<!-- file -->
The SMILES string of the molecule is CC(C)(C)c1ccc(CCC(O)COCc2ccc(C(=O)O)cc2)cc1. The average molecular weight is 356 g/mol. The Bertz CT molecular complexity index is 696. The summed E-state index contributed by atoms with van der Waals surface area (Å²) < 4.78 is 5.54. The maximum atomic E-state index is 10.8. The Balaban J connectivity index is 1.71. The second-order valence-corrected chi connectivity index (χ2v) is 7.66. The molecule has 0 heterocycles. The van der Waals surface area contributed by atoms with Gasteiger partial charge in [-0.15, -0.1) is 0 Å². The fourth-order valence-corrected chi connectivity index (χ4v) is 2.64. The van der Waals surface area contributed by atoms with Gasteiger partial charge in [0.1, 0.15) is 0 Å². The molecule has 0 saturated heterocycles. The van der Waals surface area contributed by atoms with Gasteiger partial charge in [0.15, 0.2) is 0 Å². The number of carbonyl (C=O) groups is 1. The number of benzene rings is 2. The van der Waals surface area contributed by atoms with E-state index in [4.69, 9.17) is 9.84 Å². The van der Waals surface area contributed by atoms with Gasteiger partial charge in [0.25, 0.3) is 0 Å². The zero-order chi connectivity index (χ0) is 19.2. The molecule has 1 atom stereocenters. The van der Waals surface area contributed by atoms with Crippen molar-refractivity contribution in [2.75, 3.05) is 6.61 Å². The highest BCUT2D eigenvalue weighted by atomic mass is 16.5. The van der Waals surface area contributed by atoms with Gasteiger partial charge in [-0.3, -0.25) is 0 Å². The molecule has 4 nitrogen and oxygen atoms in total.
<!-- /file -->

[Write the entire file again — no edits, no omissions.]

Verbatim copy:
The SMILES string of the molecule is CC(C)(C)c1ccc(CCC(O)COCc2ccc(C(=O)O)cc2)cc1. The average molecular weight is 356 g/mol. The Bertz CT molecular complexity index is 696. The summed E-state index contributed by atoms with van der Waals surface area (Å²) < 4.78 is 5.54. The maximum atomic E-state index is 10.8. The Balaban J connectivity index is 1.71. The second-order valence-corrected chi connectivity index (χ2v) is 7.66. The molecule has 0 heterocycles. The van der Waals surface area contributed by atoms with Gasteiger partial charge in [-0.15, -0.1) is 0 Å². The fourth-order valence-corrected chi connectivity index (χ4v) is 2.64. The van der Waals surface area contributed by atoms with Gasteiger partial charge in [0.1, 0.15) is 0 Å². The molecule has 0 saturated heterocycles. The van der Waals surface area contributed by atoms with Gasteiger partial charge in [0.15, 0.2) is 0 Å². The number of carbonyl (C=O) groups is 1. The number of benzene rings is 2. The van der Waals surface area contributed by atoms with E-state index in [4.69, 9.17) is 9.84 Å². The van der Waals surface area contributed by atoms with Gasteiger partial charge in [0.25, 0.3) is 0 Å². The zero-order chi connectivity index (χ0) is 19.2. The molecule has 1 atom stereocenters. The van der Waals surface area contributed by atoms with Crippen molar-refractivity contribution in [2.75, 3.05) is 6.61 Å². The highest BCUT2D eigenvalue weighted by atomic mass is 16.5. The van der Waals surface area contributed by atoms with Gasteiger partial charge in [-0.3, -0.25) is 0 Å². The molecule has 4 nitrogen and oxygen atoms in total.